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Category Archives: Personal
A year or so ago, we urged my father to start writing his autobiography. He has been doing so, a bit at a time, and has been bringing those completed sections over to our weekly Sabbath dinner. I have been enjoying it very much as he writes — he is a wealth of stories.
As he has been getting more into the parts of his life that involve his four children, he has asked each of us to write out a skeletal outline of our own lives so that he can cross-check dates and so on. And so here is mine. I am not expecting you to be interested in when I lost my first tooth, and so I leave that out. Don’t remember it anyway.
For those of you who downloaded the earlier version of the DW app, you can get the update now. And if you haven’t done so, then now would be the time to do it the first time.
Many of you have noticed the DW icon off in the right sidebar. In fact, 901 of you have downloaded it. This icon is the mobile app for this blog, and enables you to receive push notifications and such. This paragraph is what you might call a service announcement. Starting this evening, that service will not be functional for around 3 days. At the end of that time, it will be back in the saddle, newer and fresher, and with lots of different code in it. Thanks for your patience.
The kids and all the grands came over for our annual Christmas breakfast together, and we had ourselves a time. I have to say that the sheer volume of gifts was significant. There are sixteen stockings to be stuffed, and then the regular presents for the grands, and then the adults give one another presents. As I looked out over the pandemonium, I thought of the annual clucking of tongues over consumerism and so forth, wherein we are all exhorted — for the betterment of our souls — to limit ourselves to one or two gifts, max, and preferably they will be kind of gifts that did not attract the attention of too much mammon, the kind you can get at the dollar store. In short, the exhortation — for the betterment of our souls — exhorts us to be as unlike God as we can be. God is lavish, and He did not try to teach us selflessness by undergiving. Throughout my entire life, not to mention all the ages before I was born, God has always way overdone it. And the imitation of Christ means, among other things, imitating that.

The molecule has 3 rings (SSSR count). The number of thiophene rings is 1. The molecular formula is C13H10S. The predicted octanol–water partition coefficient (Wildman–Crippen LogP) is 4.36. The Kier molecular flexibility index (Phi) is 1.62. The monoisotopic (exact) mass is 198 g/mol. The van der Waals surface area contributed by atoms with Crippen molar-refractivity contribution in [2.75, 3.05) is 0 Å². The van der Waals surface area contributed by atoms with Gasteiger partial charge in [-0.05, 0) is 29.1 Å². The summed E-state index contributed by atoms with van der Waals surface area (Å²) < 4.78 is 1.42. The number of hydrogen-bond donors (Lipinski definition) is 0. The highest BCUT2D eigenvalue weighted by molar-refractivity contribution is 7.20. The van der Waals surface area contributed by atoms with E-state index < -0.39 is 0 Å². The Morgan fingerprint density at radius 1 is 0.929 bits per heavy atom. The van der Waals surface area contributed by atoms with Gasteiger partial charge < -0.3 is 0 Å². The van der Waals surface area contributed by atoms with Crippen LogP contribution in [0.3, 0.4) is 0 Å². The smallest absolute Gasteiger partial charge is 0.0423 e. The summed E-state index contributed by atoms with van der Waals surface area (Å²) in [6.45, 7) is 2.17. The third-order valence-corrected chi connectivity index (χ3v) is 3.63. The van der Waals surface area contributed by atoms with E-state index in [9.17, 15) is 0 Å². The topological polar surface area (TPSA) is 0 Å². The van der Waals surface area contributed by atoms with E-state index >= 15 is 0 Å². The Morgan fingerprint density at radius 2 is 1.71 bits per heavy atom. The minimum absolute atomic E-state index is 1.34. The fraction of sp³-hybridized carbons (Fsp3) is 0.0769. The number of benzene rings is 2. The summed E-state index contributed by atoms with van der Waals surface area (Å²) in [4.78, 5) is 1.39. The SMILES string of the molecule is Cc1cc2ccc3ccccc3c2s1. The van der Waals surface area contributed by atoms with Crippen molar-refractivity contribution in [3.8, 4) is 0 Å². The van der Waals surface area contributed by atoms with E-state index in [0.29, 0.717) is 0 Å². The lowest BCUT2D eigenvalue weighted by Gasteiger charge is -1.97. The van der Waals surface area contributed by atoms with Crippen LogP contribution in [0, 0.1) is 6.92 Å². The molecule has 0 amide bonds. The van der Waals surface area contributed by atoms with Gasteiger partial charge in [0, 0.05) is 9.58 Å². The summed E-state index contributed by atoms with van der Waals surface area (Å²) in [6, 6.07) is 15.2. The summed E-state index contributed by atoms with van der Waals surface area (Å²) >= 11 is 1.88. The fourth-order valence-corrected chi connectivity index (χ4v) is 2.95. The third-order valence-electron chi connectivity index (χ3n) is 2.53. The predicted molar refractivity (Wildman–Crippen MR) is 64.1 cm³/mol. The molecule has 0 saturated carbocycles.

Speaking of overdoing it, our kids conspired together this year to give each set of grandkids a puppy — all German shorthair pointers — and if you are tracking with me, this means three puppies. Nancy and I had the privilege of delivering the puppies to their new homes this morning. The thought among our kids was that the only thing that would be able to drive the kids into a higher state of whipped-up-ness than a puppy would be the general discovery, when they arrived at our house for breakfast, that the two other cousin families had each gotten a puppy too. The same kind of puppy. And so they did, and the event came off with a satisfactory amount of squealing and yelling. The puppies are named, if you are interested, Dixie Mist, Dottie, and Derby. Going into 2014, life at our house just moved into 3-D.
I am on the hunt for themes that don’t mess up your comments through nigh impossible paragraph breaks. Many of you are already irritated enough when you first start to comment, and the fact that the old theme turns your lucid prose into a slab of granite irritates you further. I will probably go back to the old theme in a little bit, but in the meantime, could you test the comments box for me? Donkeyshins, as we say in Germany.
N.B. Thanks everybody. Back to the old way, but we are closing in on it.
Yesterday while preaching I was making a point about the difference between common nouns and more capacious nouns. I was saying that we wouldn’t think anything of it if someone wrote a three-volume history on the word democracy, and then I said this — “But if you found someone had done the same thing with a common noun, studying shoelaces through history, you would begin to suspect deep personal problems.” My point was that nobody would do that.
But I have sharp parishioners. One of them, a young lady named Madeline James, offered me a very charitable correction. You can look at it here. The relevant section is just past the one minute mark.